Mental health first aid

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Mental health first aid has been defined as "the help provided to a person developing a mental health problem or in a mental health crisis. The first aid is given until appropriate professional treatment is received or until the crisis resolves".[1]

Mental health first aid is an extension of the concept of first aid which is familiar with physical health crises to cover mental health. While first aid for physical health crises is a familiar notion in developed countries, conventional first aid training has not generally incorporated mental health problems.

Rationale[edit]

Many people developing mental disorders do not get professional help or delay getting professional help.[2] Someone in their social network who is informed about the options available for professional help can assist the person to get appropriate help. In mental health crises, such as a person feeling suicidal, deliberately harming themselves, having a panic attack or being acutely psychotic, someone with appropriate first aid skills can reduce the risk of the person coming to harm.

History of training[edit]

The extension of first aid training to cover mental health problems and crises is a quite recent development.[3][4] The first mental health first aid training course was developed in Australia by Betty Kitchener and Anthony Jorm in 2001. This training course has now been received by over 1% of the Australian adult population.[5] This form of training has now spread to a number of other countries (Bermuda, Cambodia, Canada, China, Denmark, England, Finland, Hong Kong, Japan, Nepal, New Zealand, Northern Ireland, Portugal, Saudi Arabia, Sri Lanka, Singapore, Scotland, South Africa, Sweden, United States, Wales).[6][7]

Research on training[edit]

A number of studies have been carried out showing the people who are trained in mental health first aid showed improved knowledge, confidence, attitudes and helping behaviour.[8] There has also been research to develop international guidelines on the best strategies for mental health first aid.[9][10] Mental health first aid training has been included in the Substance Abuse and Mental Health Services Administration's (SAMHSA) National Registry of Evidence-based Programs and Practices.[11]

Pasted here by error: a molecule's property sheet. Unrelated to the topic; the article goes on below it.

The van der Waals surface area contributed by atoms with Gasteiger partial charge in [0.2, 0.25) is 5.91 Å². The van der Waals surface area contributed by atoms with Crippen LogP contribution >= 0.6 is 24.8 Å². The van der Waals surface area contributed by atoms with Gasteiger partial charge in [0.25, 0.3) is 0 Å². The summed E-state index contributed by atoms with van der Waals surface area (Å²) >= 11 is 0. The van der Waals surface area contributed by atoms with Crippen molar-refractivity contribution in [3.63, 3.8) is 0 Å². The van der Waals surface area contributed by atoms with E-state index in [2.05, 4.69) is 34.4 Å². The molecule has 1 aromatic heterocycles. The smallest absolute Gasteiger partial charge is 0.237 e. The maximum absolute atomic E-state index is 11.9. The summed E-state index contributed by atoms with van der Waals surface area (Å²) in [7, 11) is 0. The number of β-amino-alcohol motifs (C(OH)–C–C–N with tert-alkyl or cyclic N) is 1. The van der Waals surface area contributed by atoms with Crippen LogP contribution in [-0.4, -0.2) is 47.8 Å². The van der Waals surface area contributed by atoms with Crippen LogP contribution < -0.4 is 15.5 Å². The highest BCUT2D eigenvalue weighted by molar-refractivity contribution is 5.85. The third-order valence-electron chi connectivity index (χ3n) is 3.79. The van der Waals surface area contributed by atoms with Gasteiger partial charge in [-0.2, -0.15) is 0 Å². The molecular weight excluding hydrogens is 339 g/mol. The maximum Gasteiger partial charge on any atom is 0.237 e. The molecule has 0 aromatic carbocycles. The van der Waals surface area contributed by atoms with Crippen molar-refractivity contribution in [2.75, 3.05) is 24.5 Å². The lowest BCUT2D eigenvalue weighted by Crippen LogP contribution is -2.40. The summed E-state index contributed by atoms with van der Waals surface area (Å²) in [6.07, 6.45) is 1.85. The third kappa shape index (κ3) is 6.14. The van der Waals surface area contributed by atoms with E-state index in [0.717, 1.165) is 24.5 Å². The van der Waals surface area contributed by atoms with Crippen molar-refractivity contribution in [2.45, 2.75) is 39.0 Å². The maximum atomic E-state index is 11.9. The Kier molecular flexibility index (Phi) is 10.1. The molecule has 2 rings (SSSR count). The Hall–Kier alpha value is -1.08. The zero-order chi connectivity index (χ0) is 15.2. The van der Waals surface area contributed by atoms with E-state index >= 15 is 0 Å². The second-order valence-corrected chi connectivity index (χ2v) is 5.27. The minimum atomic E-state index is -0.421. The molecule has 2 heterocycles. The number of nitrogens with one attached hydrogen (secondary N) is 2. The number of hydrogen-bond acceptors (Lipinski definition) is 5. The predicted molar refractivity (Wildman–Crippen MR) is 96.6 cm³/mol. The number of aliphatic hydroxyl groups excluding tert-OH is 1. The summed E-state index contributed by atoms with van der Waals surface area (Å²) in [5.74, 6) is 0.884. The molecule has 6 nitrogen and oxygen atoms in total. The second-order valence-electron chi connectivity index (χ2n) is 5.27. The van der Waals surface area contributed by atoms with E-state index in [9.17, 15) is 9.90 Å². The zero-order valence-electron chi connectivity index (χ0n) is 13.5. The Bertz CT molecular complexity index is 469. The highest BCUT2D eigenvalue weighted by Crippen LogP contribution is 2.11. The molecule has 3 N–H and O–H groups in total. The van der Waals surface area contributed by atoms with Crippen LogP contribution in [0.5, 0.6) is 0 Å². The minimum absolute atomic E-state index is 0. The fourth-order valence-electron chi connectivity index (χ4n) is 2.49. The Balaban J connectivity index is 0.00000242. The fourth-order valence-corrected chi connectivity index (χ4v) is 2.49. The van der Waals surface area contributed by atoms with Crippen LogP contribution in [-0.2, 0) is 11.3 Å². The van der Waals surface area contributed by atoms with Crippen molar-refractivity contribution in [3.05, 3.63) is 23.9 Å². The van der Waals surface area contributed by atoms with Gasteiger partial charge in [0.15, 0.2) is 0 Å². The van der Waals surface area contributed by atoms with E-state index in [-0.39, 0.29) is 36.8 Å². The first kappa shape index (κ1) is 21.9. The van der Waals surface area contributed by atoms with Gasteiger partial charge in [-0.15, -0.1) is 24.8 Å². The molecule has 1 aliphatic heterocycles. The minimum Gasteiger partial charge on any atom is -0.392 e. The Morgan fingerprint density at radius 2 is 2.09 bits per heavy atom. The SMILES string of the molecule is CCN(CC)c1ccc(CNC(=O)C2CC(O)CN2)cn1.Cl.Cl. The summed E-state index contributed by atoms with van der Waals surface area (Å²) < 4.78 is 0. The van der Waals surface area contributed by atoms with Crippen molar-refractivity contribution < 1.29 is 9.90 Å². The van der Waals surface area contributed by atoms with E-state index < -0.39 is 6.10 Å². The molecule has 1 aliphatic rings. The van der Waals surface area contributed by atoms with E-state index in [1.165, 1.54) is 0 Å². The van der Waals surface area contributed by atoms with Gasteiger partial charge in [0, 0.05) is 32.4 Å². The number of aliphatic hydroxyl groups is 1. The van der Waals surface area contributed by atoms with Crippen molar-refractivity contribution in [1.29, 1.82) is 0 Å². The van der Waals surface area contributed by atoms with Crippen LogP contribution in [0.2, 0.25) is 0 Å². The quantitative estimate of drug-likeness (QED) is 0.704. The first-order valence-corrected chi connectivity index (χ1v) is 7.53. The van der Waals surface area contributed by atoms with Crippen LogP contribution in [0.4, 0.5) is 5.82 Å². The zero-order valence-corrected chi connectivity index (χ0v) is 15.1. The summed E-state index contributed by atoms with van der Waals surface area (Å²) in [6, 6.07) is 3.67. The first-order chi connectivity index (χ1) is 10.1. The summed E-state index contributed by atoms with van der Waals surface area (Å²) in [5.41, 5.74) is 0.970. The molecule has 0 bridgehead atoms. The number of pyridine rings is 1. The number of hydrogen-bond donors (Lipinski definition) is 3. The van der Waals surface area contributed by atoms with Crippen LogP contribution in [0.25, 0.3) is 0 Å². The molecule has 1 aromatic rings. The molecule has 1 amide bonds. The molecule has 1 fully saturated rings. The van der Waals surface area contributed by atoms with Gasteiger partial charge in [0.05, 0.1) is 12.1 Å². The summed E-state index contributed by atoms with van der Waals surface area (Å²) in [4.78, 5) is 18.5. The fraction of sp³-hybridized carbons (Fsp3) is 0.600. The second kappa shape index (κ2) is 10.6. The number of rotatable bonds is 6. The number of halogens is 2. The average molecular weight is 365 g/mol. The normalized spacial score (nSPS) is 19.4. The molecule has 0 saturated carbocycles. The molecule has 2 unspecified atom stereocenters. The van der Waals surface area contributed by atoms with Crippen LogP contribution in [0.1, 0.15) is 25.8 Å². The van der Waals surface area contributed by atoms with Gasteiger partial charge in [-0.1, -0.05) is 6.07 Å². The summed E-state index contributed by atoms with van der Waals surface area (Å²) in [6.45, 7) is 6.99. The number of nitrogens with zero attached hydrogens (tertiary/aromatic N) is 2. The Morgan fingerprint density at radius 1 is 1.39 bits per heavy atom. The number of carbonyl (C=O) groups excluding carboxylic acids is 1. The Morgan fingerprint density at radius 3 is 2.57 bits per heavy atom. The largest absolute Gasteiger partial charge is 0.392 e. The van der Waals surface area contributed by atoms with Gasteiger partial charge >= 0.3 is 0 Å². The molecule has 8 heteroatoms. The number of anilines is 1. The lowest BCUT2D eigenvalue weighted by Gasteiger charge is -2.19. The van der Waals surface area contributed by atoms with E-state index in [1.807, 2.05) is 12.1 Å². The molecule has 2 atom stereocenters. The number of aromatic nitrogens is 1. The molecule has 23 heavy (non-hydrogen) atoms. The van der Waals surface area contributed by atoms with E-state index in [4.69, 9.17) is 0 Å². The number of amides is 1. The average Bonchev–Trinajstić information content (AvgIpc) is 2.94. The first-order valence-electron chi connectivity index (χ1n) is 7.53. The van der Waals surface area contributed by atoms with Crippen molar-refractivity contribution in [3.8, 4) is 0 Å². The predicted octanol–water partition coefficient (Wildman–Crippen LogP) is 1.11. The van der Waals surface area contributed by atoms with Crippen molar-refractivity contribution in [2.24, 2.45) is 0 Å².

See also[edit]

References and notes[edit]

  1. ^ Langlands, R.L, Jorm, A.F., Kelly, C.M. & Kitchener, B. (2008). First aid for depression: A Delphi consensus study with consumers, carers and clinicians. Journal of Affective Disorders, 105, 157-165.
  2. ^ Kohn R, Saxena S, Levav I, Saraceno B.The treatment gap in mental health care. Bull World Health Organ 2004; 82: 858-866.
  3. ^ Kitchener BA, Jorm AF. Mental health first aid training for the public: evaluation of effects on knowledge, attitudes and helping behaviour. BMC Psychiatry 2002; 2: 10.
  4. ^ Kitchener BA, Jorm AF. Mental Health First Aid Manual, Melbourne: Mental Health First Aid Australia, 2010.
  5. ^ Jorm AF, Kitchener BA. (2011). Noting a landmark achievement: Mental health first aid training reaches 1% of Australian adults. Australian and New Zealand Journal of Psychiatry, 45, 808-813.
  6. ^ Kitchener BA, Jorm AF. (2008). Mental health first aid: an international program for early intervention. Early Intervention in Psychiatry, 2, 55-61.
  7. ^ Mental Health First Aid International Newsletter, November 2012. http://www.mhfa.com.au/cms/wp-content/uploads/2012/11/MHFA-I-Newsletter-Nov-12-web.pdf
  8. ^ Kitchener BA, Jorm AF. Mental health first aid training: review of evaluation studies. Aust N Z J Psychiatry 2006: 40: 6-8.
  9. ^ Langlands, R.L, Jorm, A.F., Kelly, C.M. & Kitchener, B. (2008). First aid for depression: A Delphi consensus study with consumers, carers and clinicians. Journal of Affective Disorders, 105, 157-165.
  10. ^ Langlands RL, Jorm AF, Kelly CM, Kitchener BA. (2008). First aid recommendations for psychosis: using the Delphi method to gain consensus between mental health consumers, carers and clinicians. Schizophrenia Bulletin, 34, 435-443.
  11. ^ SAMHSA. "Intervention Summary Mental Health First Aid". Retrieved 2 November 2013. 

External links[edit]